According to an April 2002 Eurobarometer poll, most current EU residents support enlargement, with 53 percent agreeing that enlargement would help guarantee peace and security in Europe, and 63 percent that enlargement would increase the importance of the EU in the world.

Many Eastern Europeans are worried about EU entry, fearing that those from wealthy EU nations such as Germany will buy up their land. With farmers in the new EU countries receiving only 25 percent of the subsidies in the current EU, many Eastern European farmers could go bankrupt. Poland will restrict nonfarm land sales for 10 years after entry, and foreign farmers will be required to rent farmland and use it for three years before being allowed to buy it.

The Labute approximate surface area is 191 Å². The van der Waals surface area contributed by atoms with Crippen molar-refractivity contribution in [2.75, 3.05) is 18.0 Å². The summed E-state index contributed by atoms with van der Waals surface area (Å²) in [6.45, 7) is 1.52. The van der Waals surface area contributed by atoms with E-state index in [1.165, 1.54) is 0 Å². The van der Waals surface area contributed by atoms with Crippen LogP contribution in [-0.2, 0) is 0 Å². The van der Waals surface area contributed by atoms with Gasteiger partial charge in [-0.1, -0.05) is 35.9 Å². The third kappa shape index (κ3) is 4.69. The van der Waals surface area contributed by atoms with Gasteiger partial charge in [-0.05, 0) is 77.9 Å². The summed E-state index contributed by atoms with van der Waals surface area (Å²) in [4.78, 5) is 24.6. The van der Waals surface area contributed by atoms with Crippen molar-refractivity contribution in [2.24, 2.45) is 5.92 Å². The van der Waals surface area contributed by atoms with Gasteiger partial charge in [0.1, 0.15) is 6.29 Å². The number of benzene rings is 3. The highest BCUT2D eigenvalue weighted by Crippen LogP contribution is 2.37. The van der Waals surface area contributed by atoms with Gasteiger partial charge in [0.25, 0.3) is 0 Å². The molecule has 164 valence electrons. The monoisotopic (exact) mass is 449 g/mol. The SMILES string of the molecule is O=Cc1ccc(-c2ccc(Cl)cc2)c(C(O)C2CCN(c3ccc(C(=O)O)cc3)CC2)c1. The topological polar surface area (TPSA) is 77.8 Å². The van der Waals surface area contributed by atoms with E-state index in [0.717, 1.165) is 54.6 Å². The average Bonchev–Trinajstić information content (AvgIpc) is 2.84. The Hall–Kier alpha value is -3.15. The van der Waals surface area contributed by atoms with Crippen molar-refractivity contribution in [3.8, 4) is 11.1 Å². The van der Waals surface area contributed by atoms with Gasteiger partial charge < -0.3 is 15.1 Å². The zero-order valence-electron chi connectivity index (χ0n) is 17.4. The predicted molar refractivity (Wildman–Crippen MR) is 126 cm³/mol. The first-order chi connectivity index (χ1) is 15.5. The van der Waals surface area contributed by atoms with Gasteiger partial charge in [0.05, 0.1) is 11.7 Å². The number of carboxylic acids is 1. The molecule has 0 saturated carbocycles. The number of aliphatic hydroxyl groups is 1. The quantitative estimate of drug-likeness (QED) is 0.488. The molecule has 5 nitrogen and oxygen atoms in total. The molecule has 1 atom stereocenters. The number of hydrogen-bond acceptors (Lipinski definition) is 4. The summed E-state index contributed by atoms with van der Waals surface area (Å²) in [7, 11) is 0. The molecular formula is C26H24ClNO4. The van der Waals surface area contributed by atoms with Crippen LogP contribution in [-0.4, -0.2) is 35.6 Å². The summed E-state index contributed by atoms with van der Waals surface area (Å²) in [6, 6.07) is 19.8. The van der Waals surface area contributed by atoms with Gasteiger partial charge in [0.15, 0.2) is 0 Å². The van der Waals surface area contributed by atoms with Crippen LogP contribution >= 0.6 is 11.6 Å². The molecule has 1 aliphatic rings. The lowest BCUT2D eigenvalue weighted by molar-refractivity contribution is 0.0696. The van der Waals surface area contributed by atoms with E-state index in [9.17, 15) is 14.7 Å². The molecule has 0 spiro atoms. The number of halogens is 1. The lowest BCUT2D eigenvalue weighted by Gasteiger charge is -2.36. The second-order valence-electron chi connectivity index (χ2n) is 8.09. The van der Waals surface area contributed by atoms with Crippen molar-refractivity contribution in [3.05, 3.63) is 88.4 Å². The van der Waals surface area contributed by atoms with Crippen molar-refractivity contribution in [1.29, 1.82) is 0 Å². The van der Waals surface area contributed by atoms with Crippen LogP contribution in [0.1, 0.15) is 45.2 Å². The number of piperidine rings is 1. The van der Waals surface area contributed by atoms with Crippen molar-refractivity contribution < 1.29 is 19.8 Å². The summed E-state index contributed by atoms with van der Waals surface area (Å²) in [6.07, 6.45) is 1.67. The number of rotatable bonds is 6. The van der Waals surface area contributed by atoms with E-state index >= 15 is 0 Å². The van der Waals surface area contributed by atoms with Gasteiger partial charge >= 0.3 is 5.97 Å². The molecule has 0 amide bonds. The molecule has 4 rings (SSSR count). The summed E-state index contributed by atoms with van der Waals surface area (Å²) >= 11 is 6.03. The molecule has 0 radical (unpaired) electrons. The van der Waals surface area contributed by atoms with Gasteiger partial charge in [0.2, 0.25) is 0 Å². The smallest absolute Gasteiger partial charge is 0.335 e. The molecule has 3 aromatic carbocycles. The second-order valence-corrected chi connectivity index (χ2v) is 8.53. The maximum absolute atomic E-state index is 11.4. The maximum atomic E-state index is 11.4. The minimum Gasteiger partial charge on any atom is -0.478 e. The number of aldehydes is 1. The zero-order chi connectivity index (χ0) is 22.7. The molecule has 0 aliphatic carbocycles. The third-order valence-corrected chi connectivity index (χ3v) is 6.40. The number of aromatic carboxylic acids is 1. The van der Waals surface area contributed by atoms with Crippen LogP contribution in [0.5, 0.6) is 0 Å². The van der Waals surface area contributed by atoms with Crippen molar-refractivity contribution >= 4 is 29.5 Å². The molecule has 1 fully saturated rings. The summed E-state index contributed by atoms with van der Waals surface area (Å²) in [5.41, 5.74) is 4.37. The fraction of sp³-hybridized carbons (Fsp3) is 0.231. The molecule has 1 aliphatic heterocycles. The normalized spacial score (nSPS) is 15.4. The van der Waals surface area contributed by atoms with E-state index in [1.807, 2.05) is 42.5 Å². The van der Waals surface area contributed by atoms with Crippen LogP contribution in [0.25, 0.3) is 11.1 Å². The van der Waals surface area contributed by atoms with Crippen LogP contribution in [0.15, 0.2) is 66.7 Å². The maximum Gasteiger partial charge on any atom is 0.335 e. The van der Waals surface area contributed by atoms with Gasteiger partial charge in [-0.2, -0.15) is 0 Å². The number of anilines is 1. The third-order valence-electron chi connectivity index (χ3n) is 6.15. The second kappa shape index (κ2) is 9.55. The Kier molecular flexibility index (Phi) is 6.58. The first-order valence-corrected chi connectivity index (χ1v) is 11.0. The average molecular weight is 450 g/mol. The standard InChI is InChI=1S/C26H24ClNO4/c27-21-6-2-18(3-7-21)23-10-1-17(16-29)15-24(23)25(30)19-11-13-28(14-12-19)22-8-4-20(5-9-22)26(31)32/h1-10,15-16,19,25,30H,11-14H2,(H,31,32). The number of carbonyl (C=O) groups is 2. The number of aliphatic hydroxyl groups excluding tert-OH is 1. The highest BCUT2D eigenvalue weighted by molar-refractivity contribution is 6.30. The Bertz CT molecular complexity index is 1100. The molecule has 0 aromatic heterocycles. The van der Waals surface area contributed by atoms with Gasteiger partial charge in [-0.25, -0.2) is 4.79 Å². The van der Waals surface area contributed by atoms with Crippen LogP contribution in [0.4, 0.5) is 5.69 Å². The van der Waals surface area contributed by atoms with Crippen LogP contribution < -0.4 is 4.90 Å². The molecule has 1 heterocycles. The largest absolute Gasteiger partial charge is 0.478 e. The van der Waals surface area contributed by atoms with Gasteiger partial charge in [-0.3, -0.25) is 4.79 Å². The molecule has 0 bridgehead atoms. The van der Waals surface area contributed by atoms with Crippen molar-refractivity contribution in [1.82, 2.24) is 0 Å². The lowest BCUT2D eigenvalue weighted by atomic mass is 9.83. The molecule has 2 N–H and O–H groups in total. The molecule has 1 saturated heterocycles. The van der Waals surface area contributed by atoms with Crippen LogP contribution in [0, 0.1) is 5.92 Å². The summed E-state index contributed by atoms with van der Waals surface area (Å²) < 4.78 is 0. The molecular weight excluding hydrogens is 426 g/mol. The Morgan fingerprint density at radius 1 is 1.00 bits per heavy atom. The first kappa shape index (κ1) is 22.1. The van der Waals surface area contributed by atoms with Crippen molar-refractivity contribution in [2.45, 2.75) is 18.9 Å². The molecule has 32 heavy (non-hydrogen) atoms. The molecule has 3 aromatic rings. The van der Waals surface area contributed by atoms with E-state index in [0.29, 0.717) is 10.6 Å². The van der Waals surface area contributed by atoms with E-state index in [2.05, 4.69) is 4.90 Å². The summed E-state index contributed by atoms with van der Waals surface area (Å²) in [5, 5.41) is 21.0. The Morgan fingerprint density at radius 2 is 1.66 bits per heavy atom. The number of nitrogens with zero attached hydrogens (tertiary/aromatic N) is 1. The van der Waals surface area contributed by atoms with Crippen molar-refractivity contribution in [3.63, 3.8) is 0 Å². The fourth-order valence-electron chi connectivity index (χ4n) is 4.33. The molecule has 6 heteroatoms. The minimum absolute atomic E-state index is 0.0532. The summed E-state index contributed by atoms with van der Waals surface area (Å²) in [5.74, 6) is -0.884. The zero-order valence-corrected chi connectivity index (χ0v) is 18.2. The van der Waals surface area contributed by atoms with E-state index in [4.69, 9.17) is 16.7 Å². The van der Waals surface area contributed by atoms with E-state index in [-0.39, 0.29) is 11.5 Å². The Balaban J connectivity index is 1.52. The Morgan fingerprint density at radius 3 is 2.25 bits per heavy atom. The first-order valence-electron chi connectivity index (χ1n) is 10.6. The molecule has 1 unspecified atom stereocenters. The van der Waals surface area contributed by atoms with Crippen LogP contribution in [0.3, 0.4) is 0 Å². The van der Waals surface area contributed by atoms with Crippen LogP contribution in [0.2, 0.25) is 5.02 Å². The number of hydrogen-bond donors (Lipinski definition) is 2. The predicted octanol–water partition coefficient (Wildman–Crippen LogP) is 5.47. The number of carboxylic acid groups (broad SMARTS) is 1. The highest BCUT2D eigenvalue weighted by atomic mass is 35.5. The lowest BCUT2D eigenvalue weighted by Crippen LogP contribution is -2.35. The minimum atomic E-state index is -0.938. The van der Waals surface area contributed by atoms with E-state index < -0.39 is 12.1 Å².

Bulgaria, Turkey. The EU said that Bulgaria "is for first time recognized as a functioning market economy," while Romania is not yet a functioning market economy; both countries are expected to join the EU in 2007. Turkey became an "associate member" of the EU in 1963, formally applied for EU membership in 1987, but was turned down along with Morocco. The EU welcomed recent political reforms in Turkey, but said they "do not go far enough." The Commission did not set a date to begin entry negotiations with Turkey, but recommended doubling the $172 million a year Turkey receives in aid as a candidate for membership.